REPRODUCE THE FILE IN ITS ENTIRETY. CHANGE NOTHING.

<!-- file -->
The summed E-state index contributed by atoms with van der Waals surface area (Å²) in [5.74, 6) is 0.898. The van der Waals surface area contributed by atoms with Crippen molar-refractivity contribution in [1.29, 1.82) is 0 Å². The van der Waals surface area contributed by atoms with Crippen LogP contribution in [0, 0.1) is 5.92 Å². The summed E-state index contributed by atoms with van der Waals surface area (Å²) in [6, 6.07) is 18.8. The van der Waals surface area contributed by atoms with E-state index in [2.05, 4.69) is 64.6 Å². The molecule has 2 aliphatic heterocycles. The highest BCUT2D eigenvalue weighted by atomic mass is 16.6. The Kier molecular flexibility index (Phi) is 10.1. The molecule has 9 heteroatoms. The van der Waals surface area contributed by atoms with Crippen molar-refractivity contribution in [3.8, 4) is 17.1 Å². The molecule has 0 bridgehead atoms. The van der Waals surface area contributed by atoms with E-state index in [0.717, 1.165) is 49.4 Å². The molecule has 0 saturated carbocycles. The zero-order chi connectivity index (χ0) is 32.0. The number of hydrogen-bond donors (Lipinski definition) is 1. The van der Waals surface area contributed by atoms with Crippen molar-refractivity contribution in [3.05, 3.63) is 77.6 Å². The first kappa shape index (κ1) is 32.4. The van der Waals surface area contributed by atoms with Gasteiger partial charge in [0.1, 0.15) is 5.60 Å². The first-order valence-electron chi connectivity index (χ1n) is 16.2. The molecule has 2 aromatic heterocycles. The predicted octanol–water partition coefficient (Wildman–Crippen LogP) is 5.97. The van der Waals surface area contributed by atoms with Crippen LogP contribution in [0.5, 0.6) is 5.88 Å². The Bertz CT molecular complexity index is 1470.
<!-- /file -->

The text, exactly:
The summed E-state index contributed by atoms with van der Waals surface area (Å²) in [5.74, 6) is 0.898. The van der Waals surface area contributed by atoms with Crippen molar-refractivity contribution in [1.29, 1.82) is 0 Å². The van der Waals surface area contributed by atoms with Crippen LogP contribution in [0, 0.1) is 5.92 Å². The summed E-state index contributed by atoms with van der Waals surface area (Å²) in [6, 6.07) is 18.8. The van der Waals surface area contributed by atoms with E-state index in [2.05, 4.69) is 64.6 Å². The molecule has 2 aliphatic heterocycles. The highest BCUT2D eigenvalue weighted by atomic mass is 16.6. The Kier molecular flexibility index (Phi) is 10.1. The molecule has 9 heteroatoms. The van der Waals surface area contributed by atoms with Crippen molar-refractivity contribution in [3.8, 4) is 17.1 Å². The molecule has 0 bridgehead atoms. The van der Waals surface area contributed by atoms with E-state index in [0.717, 1.165) is 49.4 Å². The molecule has 0 saturated carbocycles. The zero-order chi connectivity index (χ0) is 32.0. The number of hydrogen-bond donors (Lipinski definition) is 1. The van der Waals surface area contributed by atoms with Crippen molar-refractivity contribution in [3.05, 3.63) is 77.6 Å². The first kappa shape index (κ1) is 32.4. The van der Waals surface area contributed by atoms with Gasteiger partial charge in [0.1, 0.15) is 5.60 Å². The first-order valence-electron chi connectivity index (χ1n) is 16.2. The molecule has 2 aromatic heterocycles. The predicted octanol–water partition coefficient (Wildman–Crippen LogP) is 5.97. The van der Waals surface area contributed by atoms with Crippen LogP contribution in [0.5, 0.6) is 5.88 Å². The Bertz CT molecular complexity index is 1470.